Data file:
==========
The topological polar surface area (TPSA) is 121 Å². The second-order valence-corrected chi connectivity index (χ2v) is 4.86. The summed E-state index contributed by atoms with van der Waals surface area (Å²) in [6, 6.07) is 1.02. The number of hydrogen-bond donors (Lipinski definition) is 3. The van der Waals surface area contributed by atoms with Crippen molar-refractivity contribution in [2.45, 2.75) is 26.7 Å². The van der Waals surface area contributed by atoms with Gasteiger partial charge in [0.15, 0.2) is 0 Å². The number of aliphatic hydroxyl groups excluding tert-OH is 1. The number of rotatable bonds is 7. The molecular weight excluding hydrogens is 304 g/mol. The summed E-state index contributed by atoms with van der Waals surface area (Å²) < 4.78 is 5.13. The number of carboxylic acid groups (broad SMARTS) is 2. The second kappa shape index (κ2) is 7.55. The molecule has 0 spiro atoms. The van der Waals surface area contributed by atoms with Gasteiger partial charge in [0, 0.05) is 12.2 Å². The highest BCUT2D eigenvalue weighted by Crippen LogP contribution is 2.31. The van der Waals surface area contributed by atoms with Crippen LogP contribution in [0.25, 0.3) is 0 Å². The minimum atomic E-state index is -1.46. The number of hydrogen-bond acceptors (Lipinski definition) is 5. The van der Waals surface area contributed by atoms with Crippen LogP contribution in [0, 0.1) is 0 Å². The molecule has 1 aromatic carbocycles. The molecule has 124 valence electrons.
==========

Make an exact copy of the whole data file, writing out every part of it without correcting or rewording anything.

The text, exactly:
The topological polar surface area (TPSA) is 121 Å². The second-order valence-corrected chi connectivity index (χ2v) is 4.86. The summed E-state index contributed by atoms with van der Waals surface area (Å²) in [6, 6.07) is 1.02. The number of hydrogen-bond donors (Lipinski definition) is 3. The van der Waals surface area contributed by atoms with Crippen molar-refractivity contribution in [2.45, 2.75) is 26.7 Å². The van der Waals surface area contributed by atoms with Gasteiger partial charge in [0.15, 0.2) is 0 Å². The number of aliphatic hydroxyl groups excluding tert-OH is 1. The number of rotatable bonds is 7. The molecular weight excluding hydrogens is 304 g/mol. The summed E-state index contributed by atoms with van der Waals surface area (Å²) < 4.78 is 5.13. The number of carboxylic acid groups (broad SMARTS) is 2. The second kappa shape index (κ2) is 7.55. The molecule has 0 spiro atoms. The van der Waals surface area contributed by atoms with Gasteiger partial charge in [0, 0.05) is 12.2 Å². The highest BCUT2D eigenvalue weighted by Crippen LogP contribution is 2.31. The van der Waals surface area contributed by atoms with Crippen LogP contribution in [0.25, 0.3) is 0 Å². The minimum atomic E-state index is -1.46. The number of hydrogen-bond acceptors (Lipinski definition) is 5. The van der Waals surface area contributed by atoms with Crippen LogP contribution in [0, 0.1) is 0 Å². The molecule has 1 aromatic carbocycles. The molecule has 124 valence electrons.